And there are many more “threats to civilization” as a result of the freedom means freedom from responsibility generations that have been running the country for a few decades. Not just this one.

    DeBlasio, who is about my age and has lived his life in their wake, can’t imagine that any other point of view is possible, so he panders to it. They all do. The difference is in the details. I don’t agree.

    The life expectancy of those born in 1958 and later is going down. There is no greater and more irrefutable measure of social failure than that.

  • Maggie

    I’m going to quibble with the point below because I think it tosses Bill de Blasio a rationalization he hasn’t earned. This opens the gate for 6 million daily subway riders to deem their time too valuable to take the subway, and switch to personal car use instead. Also if his time is REALLY so valuable that he needs to check emails nonstop during transit, then let me suggest that works well on the bus.

    “Now, in the past, when reporters have called out de Blasio for driving to the gym, he’s rightly said he gets a lot of work done, checking email and making calls, as he’s in transit — something he certainly couldn’t do on the subway or bike.”

  • AMH

    “We consider it unhelpful to reference a non-existent ‘agreement’ rather than directly address the responsibility for funding a local project where nine out of 10 passengers are local transit riders.”

    And what of funding for interstate highways where nine out of 10 passengers are local commuters?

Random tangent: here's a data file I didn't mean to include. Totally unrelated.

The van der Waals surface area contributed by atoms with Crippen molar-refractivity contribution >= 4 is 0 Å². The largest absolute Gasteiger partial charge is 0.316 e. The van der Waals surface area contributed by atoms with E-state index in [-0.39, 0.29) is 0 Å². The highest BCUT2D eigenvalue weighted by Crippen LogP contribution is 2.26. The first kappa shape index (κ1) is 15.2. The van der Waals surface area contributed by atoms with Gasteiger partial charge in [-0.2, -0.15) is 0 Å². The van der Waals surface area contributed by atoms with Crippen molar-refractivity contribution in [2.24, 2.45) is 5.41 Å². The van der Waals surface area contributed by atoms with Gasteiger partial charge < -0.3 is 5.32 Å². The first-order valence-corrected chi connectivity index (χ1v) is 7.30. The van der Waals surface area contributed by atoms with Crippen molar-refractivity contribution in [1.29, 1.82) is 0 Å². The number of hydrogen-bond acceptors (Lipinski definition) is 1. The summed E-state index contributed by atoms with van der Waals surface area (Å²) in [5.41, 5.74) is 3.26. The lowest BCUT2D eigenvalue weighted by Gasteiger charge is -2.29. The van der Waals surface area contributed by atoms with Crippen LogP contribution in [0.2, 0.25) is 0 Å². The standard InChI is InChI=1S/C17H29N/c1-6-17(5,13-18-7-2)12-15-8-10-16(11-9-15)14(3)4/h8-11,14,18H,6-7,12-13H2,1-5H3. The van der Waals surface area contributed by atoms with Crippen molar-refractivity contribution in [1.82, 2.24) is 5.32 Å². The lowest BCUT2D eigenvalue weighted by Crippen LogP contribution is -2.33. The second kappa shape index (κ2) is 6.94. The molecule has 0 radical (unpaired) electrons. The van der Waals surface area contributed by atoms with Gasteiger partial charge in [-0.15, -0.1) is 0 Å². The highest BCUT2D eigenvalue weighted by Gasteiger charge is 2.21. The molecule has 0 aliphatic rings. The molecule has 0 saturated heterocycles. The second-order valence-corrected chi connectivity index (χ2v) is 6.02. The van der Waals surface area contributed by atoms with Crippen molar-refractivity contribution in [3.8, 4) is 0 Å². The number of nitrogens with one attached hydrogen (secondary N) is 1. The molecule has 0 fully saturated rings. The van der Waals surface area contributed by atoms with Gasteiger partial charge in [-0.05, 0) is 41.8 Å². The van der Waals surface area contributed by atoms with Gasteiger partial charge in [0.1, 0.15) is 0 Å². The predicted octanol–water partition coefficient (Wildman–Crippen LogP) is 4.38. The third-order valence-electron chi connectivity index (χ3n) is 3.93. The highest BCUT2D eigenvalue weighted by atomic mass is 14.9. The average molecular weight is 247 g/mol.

• Larry Littlefield

    It’s very much the same problem as the Republicans calling for family values and support for children 25 years ago. Hypocrisy.

    The Republicans may be against social responsibilities, but their politicians aren’t necessarily in favor of personal responsibilities. See Trump, Donald.

    And the Democrats may be against personal responsibilities, but their politicians aren’t really in favor of social responsibilities, at least not for themselves.

    I guess now that Republicans have become the party that is against responsibility across the board, the Democrats don’t see the opportunity to become the party that is actually FOR responsibility across the board. The last politician to try that was Jimmy Carter, and that wasn’t what the 1960s generation wanted to hear.

  • Komanoff

    Bingo.

  • Joe R.

    His time would be served even better but just going to a more local gym, perhaps one within walking distance of Gracie Mansion. Or better yet, building exercise into his daily life so he doesn’t need the gym at all. If his time really were so valuable, he wouldn’t be spending it making an unnecessary trip each and every day.

  • cjstephens

    Hasn’t anyone suggested: “Mr. Mayor, you could just work out at the gym that is literally across the street from Gracie Mansion, and then check your e-mail and make calls from the office with all the extra time you saved by not making us all drive an extra 20 miles round trip.”?